12. head tail … a1 a2 an a3 null null Linked Lists -- רשימות מקושרות • The physical and logical order of elements need not be the same; instead, use pointers to indicate where the next (previous) element is. • By manipulating the pointers, we can insert and delete elements without having to move all the others! Lists can be signly or doubly linked.

13. Nodes and pointers • A node is an object that holds the data, a pointer to the next node and (optionally), a pointer to the next node. If there is no next node, the pointer is to “null” • A pointer indicates the memory address of a node • Nodes usually occupy constant space: Θ(1) key • Class ListNode { • Object key; • Object data; • ListNode next; • ListNode prev; • } data next prev

14. q a1 a3 a2 a1 a2 a3 next[q]r next[p]  q Example: Insertion Insertion of a new node q between successive nodes p and r: p r p r

15. p r p q r q a1 a2 a3 a1 a3 a2 next[p]r next[q]null null Example: Deletion Deletion of a node q between previous node p and successor node r

16. Linked lists operations • List-Search(L, k) • x head[L] • whilex ≠ null and key[x]≠k • do x next[x] • return x • List-Insert(L, x) • next[x] head[L] • if head[L]≠ null • then prev[head[L]] x • head[L] x • prev[x] null • List-Delete(L, x) • if prev[L]≠ null • then next[prev[x]] next[x] • else head[L] next[x] • if next[L]≠ null • then prev[next[x]] prev[x]

17. a1 a2 a4 a3 Example: linked list operations x head tail null null Circular lists: connect first and last elements!

18. Rooted trees • A rooted tree T is an ADT in which elements are ordered in a tree-like structure. • A tree consists of nodes, which hold elements, and edges, which show relations between two nodes. • There are three types of nodes: a root, internal nodes, leaf • The tree structure is: • Connected: there is an edge path from the root to any other node • No cycles: there is only one path from the root to a node • Each node except the root has a single ancestor • Leaves have no outgoing edges • Internal nodes have one or more out-going edges (= 2  binary)

19. A B D C H I G E F J N K L M Rooted tree: example 0 1 2 3

20. Trees terminology • Internal nodes have a parent and one or more children. • Nodes on the same level are siblings (children of the same parent) • Ancestor/descendent relationships – recursive definition of parent and children. • Degree of a node: number of children • Path: a sequence of nodes n1, n2, … ,nk such that ni is a parent of ni+1. The path length is k. • Tree height: length of the longest path from a root to a leaf. • Node depth: length of the path from the root to the node.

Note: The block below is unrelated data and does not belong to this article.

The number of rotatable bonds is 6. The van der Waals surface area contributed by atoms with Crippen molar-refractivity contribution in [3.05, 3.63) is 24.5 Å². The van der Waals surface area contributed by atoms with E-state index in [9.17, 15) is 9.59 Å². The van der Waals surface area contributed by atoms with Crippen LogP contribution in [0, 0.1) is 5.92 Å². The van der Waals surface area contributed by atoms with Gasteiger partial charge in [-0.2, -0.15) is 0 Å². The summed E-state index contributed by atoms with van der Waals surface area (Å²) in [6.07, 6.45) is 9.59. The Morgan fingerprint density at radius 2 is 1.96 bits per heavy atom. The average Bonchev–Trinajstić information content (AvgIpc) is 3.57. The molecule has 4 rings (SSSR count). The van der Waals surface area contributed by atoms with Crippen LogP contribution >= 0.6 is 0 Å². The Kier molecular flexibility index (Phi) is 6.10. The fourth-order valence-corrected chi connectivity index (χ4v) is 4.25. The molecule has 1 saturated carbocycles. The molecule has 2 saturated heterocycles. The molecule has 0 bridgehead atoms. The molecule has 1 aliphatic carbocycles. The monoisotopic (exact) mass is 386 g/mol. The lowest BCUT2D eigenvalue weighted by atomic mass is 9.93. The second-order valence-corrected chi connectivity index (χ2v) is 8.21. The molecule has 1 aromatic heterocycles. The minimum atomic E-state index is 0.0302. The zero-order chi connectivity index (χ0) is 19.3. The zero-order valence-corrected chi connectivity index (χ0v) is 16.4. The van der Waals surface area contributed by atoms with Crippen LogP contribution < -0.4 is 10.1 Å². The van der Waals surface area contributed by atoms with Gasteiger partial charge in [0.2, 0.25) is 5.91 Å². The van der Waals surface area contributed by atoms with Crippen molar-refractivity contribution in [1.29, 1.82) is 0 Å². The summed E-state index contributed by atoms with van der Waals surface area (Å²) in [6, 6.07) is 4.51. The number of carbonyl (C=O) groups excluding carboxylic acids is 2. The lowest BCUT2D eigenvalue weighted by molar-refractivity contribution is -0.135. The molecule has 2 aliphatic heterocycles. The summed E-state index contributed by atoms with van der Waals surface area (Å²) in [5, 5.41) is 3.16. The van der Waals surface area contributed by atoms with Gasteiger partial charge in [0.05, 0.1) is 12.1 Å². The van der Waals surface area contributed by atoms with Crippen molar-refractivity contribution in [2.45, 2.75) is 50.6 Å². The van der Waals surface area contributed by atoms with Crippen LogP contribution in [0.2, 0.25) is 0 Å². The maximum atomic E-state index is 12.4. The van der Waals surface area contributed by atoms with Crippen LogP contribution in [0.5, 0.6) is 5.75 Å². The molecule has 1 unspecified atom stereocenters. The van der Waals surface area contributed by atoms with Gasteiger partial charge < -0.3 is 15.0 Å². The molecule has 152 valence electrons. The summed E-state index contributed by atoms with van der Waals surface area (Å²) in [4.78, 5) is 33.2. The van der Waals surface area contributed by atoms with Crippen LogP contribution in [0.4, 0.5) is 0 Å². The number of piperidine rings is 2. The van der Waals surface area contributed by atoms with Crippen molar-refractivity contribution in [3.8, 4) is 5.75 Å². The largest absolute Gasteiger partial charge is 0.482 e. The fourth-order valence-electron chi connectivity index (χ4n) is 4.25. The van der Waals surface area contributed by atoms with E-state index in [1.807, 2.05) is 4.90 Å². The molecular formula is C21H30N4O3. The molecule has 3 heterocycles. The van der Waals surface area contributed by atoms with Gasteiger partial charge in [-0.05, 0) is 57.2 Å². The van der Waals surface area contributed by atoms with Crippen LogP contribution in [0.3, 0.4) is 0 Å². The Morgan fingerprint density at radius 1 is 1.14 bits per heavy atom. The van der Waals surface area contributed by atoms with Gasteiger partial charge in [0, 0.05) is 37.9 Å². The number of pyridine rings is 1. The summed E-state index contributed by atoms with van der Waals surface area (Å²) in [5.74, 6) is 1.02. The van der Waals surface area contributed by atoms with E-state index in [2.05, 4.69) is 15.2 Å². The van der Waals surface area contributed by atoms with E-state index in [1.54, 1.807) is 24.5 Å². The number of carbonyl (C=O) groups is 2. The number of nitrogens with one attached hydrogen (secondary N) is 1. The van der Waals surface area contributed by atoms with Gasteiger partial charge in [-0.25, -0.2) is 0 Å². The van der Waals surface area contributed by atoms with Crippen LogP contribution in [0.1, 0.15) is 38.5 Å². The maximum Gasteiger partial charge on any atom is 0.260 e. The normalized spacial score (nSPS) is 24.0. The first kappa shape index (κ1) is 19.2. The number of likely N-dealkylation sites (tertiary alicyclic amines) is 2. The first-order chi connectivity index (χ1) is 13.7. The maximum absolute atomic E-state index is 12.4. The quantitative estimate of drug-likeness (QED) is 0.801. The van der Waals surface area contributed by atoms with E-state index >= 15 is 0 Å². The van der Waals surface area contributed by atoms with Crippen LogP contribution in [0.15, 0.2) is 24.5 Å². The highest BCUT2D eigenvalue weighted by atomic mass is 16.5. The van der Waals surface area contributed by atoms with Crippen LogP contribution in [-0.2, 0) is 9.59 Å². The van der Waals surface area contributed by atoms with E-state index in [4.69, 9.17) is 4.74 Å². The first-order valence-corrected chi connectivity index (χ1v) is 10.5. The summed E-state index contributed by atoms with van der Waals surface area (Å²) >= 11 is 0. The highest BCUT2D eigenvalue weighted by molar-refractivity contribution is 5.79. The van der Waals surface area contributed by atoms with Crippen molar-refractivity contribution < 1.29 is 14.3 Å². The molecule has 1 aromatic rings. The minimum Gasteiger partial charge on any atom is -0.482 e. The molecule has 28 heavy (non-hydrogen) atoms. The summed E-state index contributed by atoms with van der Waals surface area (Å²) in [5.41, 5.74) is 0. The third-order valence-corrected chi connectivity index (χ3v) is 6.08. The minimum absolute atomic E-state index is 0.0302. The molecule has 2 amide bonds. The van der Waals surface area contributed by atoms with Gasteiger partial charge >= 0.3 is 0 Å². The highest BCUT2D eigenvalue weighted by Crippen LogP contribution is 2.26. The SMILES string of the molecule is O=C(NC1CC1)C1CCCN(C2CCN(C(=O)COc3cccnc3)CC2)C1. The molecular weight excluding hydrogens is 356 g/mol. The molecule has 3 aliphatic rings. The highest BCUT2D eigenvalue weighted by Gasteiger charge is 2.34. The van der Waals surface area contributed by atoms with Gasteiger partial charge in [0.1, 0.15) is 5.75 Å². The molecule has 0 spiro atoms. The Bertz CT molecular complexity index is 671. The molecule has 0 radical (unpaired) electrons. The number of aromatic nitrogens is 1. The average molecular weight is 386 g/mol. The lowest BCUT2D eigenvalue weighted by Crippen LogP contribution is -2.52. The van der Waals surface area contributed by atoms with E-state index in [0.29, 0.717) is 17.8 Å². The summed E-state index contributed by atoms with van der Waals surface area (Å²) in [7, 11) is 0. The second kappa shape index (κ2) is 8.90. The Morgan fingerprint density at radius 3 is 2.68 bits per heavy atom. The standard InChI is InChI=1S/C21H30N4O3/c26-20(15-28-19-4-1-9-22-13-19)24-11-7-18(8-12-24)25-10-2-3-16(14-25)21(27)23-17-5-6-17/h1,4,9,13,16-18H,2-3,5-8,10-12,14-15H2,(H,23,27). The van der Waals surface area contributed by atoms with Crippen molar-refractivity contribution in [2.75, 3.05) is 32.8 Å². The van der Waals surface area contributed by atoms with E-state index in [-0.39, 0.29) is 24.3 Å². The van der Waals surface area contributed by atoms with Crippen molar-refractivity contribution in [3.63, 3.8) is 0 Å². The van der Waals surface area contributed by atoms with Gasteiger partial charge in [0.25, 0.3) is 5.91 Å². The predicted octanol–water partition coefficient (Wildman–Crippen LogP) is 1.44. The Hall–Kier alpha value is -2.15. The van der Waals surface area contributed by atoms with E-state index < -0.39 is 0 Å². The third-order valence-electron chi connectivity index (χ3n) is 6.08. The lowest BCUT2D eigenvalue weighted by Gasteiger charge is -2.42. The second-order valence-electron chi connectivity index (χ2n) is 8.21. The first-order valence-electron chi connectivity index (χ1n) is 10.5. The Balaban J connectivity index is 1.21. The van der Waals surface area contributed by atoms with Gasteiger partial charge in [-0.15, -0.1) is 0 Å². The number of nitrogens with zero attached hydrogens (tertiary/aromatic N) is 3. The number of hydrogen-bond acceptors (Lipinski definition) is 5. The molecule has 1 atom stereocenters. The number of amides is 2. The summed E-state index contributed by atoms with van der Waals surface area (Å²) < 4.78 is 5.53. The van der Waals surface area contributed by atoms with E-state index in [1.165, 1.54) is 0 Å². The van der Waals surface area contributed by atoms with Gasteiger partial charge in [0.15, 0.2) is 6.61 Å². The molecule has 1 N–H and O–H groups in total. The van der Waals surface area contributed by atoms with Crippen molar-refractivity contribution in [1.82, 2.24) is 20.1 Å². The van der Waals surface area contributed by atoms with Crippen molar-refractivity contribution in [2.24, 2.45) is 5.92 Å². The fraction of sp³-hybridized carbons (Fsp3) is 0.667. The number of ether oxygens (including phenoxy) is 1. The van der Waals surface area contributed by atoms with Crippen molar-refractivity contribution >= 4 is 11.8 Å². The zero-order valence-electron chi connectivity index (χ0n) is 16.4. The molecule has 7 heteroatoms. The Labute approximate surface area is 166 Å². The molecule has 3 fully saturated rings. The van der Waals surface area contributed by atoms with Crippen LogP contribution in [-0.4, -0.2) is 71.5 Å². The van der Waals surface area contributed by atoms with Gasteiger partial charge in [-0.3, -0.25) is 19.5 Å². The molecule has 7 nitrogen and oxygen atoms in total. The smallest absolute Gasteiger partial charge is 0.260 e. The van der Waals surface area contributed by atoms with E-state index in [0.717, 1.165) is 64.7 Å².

21. Binary trees • A binary tree T is a tree whose root and internal nodes have at most two children. • Recursively: a binary tree is a tree that either contains no nodes or consists of a root node, and two sub-trees (left and right) each of which is also a binary tree.

22. A B C D E F G Binary tree: example A B C D E F G The order matters!!

23. A A B C B C D E D E F G F G Full and complete trees • Full binary tree: each node has either degree 0 (a leaf) or 2 exactly two non-empty children. • Complete binary tree: a full binary tree in which all leaves have the same depth. Full Complete

24. Properties of binary trees • How many leaf nodes does a complete binary tree of height d have? 2d • What is the number of internal nodes in such a tree? 1+2+4+…+2d–1 = 2d –1(less than half!) • What is the total number of nodes? 1+2+4+…+2d = 2d+1–1 • How tall can a full/complete binary tree with n leaf nodes be? (n –1)/2 2d+1 –1= n log (n+1) –1 ≤log (n)

25. level 0 A 1 B C D E 2 2 F G Array implementation of binary trees 1 2d elements at level d 2 3 4 5 6 7 Complete tree: parent(i) = floor(i/2) left-child(i) = 2i right-child(i) = 2i +1 1 2 3 4 56 7 A B C D E F G 20 21 22

26. Linked list implementation of binary trees root(T) A • Each node contains • the data and three • pointers: • ancestor(node) • left-child(node) • right-child(node) B C D E F G data H

27. G F H I J Linked list implementation of general trees root(T) A • Left-child/right sibling • representation • Each node contains • the data and three • pointers: • ancestor(node) • left-child(node) • right-sibling(node) B C D D E K